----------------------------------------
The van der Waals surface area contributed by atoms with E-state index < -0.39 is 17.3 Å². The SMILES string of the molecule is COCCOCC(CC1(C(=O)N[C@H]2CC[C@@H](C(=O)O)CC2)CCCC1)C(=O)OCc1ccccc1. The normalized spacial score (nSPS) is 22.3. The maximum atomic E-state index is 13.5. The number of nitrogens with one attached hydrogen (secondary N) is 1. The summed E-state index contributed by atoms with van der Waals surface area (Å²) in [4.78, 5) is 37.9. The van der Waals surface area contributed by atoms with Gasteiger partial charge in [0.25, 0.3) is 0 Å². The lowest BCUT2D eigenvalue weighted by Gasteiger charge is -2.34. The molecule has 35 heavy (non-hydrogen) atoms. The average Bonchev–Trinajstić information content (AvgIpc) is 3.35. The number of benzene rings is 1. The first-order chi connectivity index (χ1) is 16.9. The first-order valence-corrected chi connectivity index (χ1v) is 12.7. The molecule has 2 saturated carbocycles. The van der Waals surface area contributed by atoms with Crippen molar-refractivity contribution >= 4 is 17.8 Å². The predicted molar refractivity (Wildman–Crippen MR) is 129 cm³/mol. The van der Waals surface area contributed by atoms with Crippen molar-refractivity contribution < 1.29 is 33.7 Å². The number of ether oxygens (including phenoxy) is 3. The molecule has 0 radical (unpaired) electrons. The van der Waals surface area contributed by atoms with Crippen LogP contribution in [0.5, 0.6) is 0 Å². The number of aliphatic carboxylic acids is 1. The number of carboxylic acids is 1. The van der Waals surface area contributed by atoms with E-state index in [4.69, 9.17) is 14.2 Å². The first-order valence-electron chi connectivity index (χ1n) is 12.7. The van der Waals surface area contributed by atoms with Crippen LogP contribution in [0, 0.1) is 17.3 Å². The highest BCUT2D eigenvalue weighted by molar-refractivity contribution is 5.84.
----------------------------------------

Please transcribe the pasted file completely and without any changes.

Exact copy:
The van der Waals surface area contributed by atoms with E-state index < -0.39 is 17.3 Å². The SMILES string of the molecule is COCCOCC(CC1(C(=O)N[C@H]2CC[C@@H](C(=O)O)CC2)CCCC1)C(=O)OCc1ccccc1. The normalized spacial score (nSPS) is 22.3. The maximum atomic E-state index is 13.5. The number of nitrogens with one attached hydrogen (secondary N) is 1. The summed E-state index contributed by atoms with van der Waals surface area (Å²) in [4.78, 5) is 37.9. The van der Waals surface area contributed by atoms with Gasteiger partial charge in [0.25, 0.3) is 0 Å². The lowest BCUT2D eigenvalue weighted by Gasteiger charge is -2.34. The molecule has 35 heavy (non-hydrogen) atoms. The average Bonchev–Trinajstić information content (AvgIpc) is 3.35. The number of benzene rings is 1. The first-order chi connectivity index (χ1) is 16.9. The first-order valence-corrected chi connectivity index (χ1v) is 12.7. The molecule has 2 saturated carbocycles. The van der Waals surface area contributed by atoms with Crippen molar-refractivity contribution >= 4 is 17.8 Å². The predicted molar refractivity (Wildman–Crippen MR) is 129 cm³/mol. The van der Waals surface area contributed by atoms with Crippen molar-refractivity contribution < 1.29 is 33.7 Å². The number of ether oxygens (including phenoxy) is 3. The molecule has 0 radical (unpaired) electrons. The van der Waals surface area contributed by atoms with Crippen LogP contribution in [0.5, 0.6) is 0 Å². The number of aliphatic carboxylic acids is 1. The number of carboxylic acids is 1. The van der Waals surface area contributed by atoms with E-state index in [4.69, 9.17) is 14.2 Å². The first-order valence-electron chi connectivity index (χ1n) is 12.7. The van der Waals surface area contributed by atoms with Crippen LogP contribution in [0, 0.1) is 17.3 Å². The highest BCUT2D eigenvalue weighted by molar-refractivity contribution is 5.84.